The United States of America was founded on the principle of democracy. The Founding Fathers believed that the power of the government was so great that it should be placed in the hands of the people. As such, the basic framework of democracy that was established by the Founding Fathers was on in which each citizen would be granted the right to vote. Votes would be cast based on which political candidate the citizen believed was best suited to meet the needs of the general public.Although the system of representative democracy as established by the Founding Fathers was to assure that the power of the government would remain vested in the hands of the people, there is one critical issue that these men were unable to foresee: a lack of political participation. While it is quite evident that a system of representative democracy provides a salient means for the government to ensure equitable representation of the people, it is also evident that this system will not work unless citizens involved in the political process fail to take an active role.
[...] Many voters, distrustful of the government made the decision to split their votes, creating a Democratic presidency and a Republican Congress Overall, the theory of anger, which has lead to apathy among American voters is one that provides some insight into the demographic trends that are present in voting statistics. For instance, Table 2 shows that individuals between the ages of 18 and 34 are the least likely to vote. Further, the data demonstrates that Hispanics and Asians are also among the least likely to vote. [...]
[...] The majoritarian/plurality elections are those in which the candidate who receives the most votes wins, such as in the case of the election of US Senators and Representatives. The proportional election system election system is one in which an electoral system is used to select the candidate, such as in the case of electing the president. In the electoral system ballots are cast by individual voters in a state. The candidate with a majority of the votes acquires the electoral votes of the state. [...]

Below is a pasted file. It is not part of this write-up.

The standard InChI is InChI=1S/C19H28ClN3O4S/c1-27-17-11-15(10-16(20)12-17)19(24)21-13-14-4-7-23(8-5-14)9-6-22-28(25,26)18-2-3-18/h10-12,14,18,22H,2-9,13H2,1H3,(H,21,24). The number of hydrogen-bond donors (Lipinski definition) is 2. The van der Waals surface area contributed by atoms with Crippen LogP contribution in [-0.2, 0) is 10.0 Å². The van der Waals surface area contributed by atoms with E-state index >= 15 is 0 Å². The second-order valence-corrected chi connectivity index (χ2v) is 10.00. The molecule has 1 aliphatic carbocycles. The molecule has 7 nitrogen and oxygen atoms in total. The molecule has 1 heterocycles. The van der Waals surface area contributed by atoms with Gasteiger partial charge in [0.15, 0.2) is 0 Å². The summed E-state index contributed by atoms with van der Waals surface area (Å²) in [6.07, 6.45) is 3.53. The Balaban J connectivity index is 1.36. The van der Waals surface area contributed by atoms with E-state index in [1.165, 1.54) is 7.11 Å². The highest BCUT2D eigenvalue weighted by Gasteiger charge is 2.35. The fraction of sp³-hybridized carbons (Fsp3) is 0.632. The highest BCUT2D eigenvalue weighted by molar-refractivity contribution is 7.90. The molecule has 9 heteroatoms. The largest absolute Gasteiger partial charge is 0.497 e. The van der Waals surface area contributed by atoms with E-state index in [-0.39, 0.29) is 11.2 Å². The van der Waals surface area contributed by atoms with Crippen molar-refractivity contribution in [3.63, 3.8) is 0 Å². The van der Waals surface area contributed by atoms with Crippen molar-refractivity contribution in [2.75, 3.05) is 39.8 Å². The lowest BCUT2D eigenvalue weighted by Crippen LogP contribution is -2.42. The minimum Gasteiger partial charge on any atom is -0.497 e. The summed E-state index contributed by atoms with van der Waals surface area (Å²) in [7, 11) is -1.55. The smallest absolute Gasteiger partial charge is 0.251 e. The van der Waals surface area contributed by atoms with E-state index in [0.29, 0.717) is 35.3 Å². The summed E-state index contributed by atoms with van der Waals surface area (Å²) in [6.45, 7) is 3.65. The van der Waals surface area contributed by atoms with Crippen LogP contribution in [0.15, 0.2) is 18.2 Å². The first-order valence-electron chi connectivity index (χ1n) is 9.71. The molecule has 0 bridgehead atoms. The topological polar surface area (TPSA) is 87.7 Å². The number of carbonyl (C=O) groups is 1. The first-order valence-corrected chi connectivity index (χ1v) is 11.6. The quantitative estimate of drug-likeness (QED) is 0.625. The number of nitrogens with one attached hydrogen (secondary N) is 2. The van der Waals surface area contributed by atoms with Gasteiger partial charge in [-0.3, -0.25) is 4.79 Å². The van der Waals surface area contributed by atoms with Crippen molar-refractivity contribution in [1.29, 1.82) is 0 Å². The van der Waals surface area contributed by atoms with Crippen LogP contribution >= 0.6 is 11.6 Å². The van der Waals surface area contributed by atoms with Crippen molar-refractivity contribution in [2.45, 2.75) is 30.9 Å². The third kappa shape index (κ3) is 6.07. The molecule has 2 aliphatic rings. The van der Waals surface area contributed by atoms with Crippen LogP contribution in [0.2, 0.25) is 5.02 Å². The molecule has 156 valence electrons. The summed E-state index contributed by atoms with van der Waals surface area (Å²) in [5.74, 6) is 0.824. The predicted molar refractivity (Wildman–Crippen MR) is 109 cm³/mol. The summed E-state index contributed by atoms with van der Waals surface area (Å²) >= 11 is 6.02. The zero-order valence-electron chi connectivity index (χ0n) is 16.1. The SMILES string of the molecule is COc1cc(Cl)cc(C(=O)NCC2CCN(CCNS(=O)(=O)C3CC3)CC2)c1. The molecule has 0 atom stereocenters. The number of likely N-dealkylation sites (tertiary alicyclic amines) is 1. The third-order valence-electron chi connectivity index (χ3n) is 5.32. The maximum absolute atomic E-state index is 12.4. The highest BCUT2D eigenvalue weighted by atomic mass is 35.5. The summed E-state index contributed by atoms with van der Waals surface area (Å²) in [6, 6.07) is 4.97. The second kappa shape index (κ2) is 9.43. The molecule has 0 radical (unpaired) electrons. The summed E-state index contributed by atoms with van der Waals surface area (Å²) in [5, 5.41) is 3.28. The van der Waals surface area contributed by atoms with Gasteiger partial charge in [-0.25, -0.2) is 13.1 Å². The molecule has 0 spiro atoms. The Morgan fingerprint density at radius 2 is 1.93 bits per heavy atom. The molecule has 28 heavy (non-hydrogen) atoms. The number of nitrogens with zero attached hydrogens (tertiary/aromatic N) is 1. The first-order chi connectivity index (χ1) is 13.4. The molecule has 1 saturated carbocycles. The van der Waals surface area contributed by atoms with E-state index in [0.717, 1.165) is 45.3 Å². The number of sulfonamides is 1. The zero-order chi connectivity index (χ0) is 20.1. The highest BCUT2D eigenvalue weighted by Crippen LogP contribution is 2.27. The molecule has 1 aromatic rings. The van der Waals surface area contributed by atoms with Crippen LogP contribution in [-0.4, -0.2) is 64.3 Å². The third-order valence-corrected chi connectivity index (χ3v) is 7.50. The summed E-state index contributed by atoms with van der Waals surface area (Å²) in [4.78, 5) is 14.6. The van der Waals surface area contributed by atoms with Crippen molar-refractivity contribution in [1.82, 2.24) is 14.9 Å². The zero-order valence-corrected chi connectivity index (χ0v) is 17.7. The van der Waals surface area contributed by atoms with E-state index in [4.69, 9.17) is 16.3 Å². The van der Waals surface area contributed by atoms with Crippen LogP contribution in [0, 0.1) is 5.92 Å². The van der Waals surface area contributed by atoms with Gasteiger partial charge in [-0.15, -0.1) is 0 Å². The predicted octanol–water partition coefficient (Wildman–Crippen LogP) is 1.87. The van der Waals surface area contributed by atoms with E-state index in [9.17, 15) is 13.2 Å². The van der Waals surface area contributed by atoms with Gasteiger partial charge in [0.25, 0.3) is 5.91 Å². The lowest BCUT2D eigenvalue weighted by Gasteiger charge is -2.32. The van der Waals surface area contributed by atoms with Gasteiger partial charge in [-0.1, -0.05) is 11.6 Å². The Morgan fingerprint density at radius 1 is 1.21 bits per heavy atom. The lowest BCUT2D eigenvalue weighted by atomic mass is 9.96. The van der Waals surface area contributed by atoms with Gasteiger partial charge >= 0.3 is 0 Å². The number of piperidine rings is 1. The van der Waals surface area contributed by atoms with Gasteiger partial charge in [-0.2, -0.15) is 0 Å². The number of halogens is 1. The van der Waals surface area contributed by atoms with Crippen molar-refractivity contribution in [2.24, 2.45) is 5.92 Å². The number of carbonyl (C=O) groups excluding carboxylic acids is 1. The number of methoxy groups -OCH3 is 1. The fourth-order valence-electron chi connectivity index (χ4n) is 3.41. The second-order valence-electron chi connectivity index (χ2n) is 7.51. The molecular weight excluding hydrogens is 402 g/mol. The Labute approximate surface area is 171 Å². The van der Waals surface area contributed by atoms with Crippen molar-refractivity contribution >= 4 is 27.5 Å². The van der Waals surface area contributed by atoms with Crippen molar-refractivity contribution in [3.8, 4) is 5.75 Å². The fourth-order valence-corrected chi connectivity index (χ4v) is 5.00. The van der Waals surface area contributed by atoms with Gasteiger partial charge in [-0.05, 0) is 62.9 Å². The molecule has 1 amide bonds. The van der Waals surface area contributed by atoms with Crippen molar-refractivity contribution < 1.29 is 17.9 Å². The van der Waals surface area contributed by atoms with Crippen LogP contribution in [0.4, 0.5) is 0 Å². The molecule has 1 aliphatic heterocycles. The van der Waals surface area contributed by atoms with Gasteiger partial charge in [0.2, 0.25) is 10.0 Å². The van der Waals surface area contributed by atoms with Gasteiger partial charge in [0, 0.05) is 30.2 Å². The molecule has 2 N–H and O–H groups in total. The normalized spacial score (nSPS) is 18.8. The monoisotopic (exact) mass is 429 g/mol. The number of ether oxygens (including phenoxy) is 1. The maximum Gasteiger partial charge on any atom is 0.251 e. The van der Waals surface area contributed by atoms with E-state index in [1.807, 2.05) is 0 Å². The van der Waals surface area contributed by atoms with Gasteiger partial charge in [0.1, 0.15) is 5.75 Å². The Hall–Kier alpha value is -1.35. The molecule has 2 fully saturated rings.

[...] To some extend, most of these theories are supported by the historical trends in voter participation. Interestingly however, it is clear that regardless of the specific theory that is applied, no one theory can completely and totally account for the political participation of the American voter. What is evident from this research is that uncovering the reasons for such a notable decline in voter participation is quite difficult. Clearly, the apathy of the American voter—whether caused by anger, disenfranchisement or negative campaign advertising—appears to sit at the heart of the political inactivity that has occurred in recent years. [...]
[...] Further, the data demonstrates that women were more likely than men to vote and 62.1 percent respectively (“Reported values of While trends in voting by race and gender provide some insight into who votes, when the data is broken down by age and educational attainment, clearer delineations among sections of the population can be seen. For instance, the data in Table 2 shows that overall individuals aged 65 to 74 years were most likely to vote ( 73.3 percent). This age group is followed by individuals aged 55 to 64 years ( 72.8 percent). [...]
[...] electoral system in the twentieth century has been exclusion of various economically disadvantaged segments from effective participation. The two principal methods have been disenfranchisement and the repression of organizers” What this theory effectively posits is that the political system in the United States has excluded, and continues to exclude, individuals that are not part of what is conceptualized as mainstream citizens—i.e. WASPs, white, Anglo-Saxon, Protestants. Due to both disenfranchisement and repression of, what are viewed as, countercultural political movements, mainstream politics has effectively managed to deter specific minority groups from taking an active role in American politics. [...]
using our reader.